Sometimes with high functioning anxiety, we feel so alone as if we are the only ones experiencing this mind jibberish. Today, I wanted to share some stories of how anxiety and the Monger have shown up this week for my clients, myself, and my friends (the names are made up the names!) The more we hear these stories, the more we can see our anxiety playing out in our lives.
Stephanie was feeling GOOD. She had a day of peace and was finally seeing how all this work in building self-loyalty and channeling her Biggest Fan was helping. She decided to take a quick walk to enjoy the warmer temperatures. As Stephanie returned to her house and made her way up the driveway, all those good feelings were gone; she was angry, overwhelmed, and bitter. As she started making dinner, she realized why she was so angry. Her Monger had taken over and been chatting with her the whole walk telling her that she was wrong, this stuff wasn’t working, and she was still a loser. The Monger gets nervous when we are too comfortable and let our guard down. One of her rules is don’t be too vulnerable because when we are vulnerable, she believes we risk more pain later.
Cindy had a busy week. She spent the whole week pushing and hustling. Hitting deadlines, checking in on her Dad, running her kids from practice to practice. She was amazed at how much she was getting done and how good she felt! Yes, she was exhausted each night, but she checked things off the list and was uber-productive. Friday night, she LOST it. Her husband failed to buy milk at the grocery store, and she went ballistic. All the exhaustion, emotions, and overwhelm from the week came out in a mini-tantrum over milk, which led to an all-out fight with her husband about who does more for the household. Anxiety had been with her all week. She had just chosen to push it down until it boiled up with a ten reaction to a two situation.
Molly met a friend for a walk outside, and they had a great time catching up. On her way back home, Molly kept replaying one part of the conversation over and over. “I can’t believe you said that!” Her Monger chimed in. “What were you thinking!?!? She is probably so offended”. After spending the whole afternoon spinning out about potentially offending her friend, Molly called her friend to apologize. Her friend responded with amazement, ‘What are you talking about?!?! I can’t even remember that part of the conversation, so I am certainly not offended”. Molly wasted the whole afternoon, making up stories and spinning out. Our anxiety shows up in the sneakiest of ways.
Can you relate to any of these stories or a version of them?
Our anxiety shows up in the sneakiest of ways.
So what can you do about it?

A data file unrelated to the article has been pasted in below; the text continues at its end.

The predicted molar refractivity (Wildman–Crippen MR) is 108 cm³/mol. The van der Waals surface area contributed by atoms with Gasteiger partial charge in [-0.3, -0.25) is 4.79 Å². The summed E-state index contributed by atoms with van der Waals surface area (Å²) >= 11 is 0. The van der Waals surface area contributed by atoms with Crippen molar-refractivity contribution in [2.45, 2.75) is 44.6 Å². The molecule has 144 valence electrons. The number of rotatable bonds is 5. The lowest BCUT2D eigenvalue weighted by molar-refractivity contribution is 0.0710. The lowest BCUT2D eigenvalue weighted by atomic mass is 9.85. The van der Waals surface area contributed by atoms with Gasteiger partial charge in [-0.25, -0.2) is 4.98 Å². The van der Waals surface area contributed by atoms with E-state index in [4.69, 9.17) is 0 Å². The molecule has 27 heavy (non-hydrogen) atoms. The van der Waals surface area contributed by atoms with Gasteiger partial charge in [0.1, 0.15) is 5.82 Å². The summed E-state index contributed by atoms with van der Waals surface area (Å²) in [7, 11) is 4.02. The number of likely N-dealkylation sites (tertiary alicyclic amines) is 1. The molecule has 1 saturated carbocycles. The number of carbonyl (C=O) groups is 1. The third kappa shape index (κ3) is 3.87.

The first step is recognizing it is your anxiety/monger talking.
Secondly, realizing that your anxiety/Monger isn’t always the absolute truth. You can choose to listen to it. This is THE HARDEST step. Our Monger’s are stealthy. But the more space you can get between your voice and the Monger voice the better (even if it is a small wedge of space.)
The temptation is to rationalize with the Monger or try to talk her down. I spent too many years arguing with my Monger—she always won. She just gets meaner and meaner.
Next? Practicing A. S. K.
The reason A.S.K. is so powerful is because it is a way of bypassing the Monger/Anxiety and checking in with yourself—bringing in that Self-Loyalty.
I like to think of it as your Monger has hijacked your thoughts, in your mind. The way around her is to get into your heart. To soften. To be authentic with yourself. That is where your Biggest Fan is in that soft vulnerable place. She is a big hug saying, “Hey Sweet Pea, Today was hard. You are still ok.”
Acknowledge what you are Feeling: Label those feelings,
Stephanie was feeling happy, joyful, scared, cautious, and insecure.
Cindy was feeling tired, fearful, exhausted, overwhelmed, taken for granted, and proud.
Notice the VARIETY in the feelings. When we start to acknowledge our feelings, we can see the wide range of feelings we experience.
Slow Down and Get into Your Body
Do a full-body movement, touch your toes, stretch for the sky, or wiggle your body.
When we can get in our bodies, we can make some distance between our anxiety and reality. We get trapped in our heads and forget we have a body.
Kindly Pull Back to see the Big Picture.
Give yourself some kindness.
Jen would say to herself, “You did it. You used your strengths, and you made a difference; how cool is that?!? You didn’t have to struggle; not all victories require struggle, that is a new belief for you, and it is still true.
Molly would say to herself, “Julie has been a friend of mine for years, I can trust her to tell me if she was offended.” or “I know you like to pick one thing and obsess on it, but this just isn’t worth it. Julie loves you and she knows you love her, let it go.”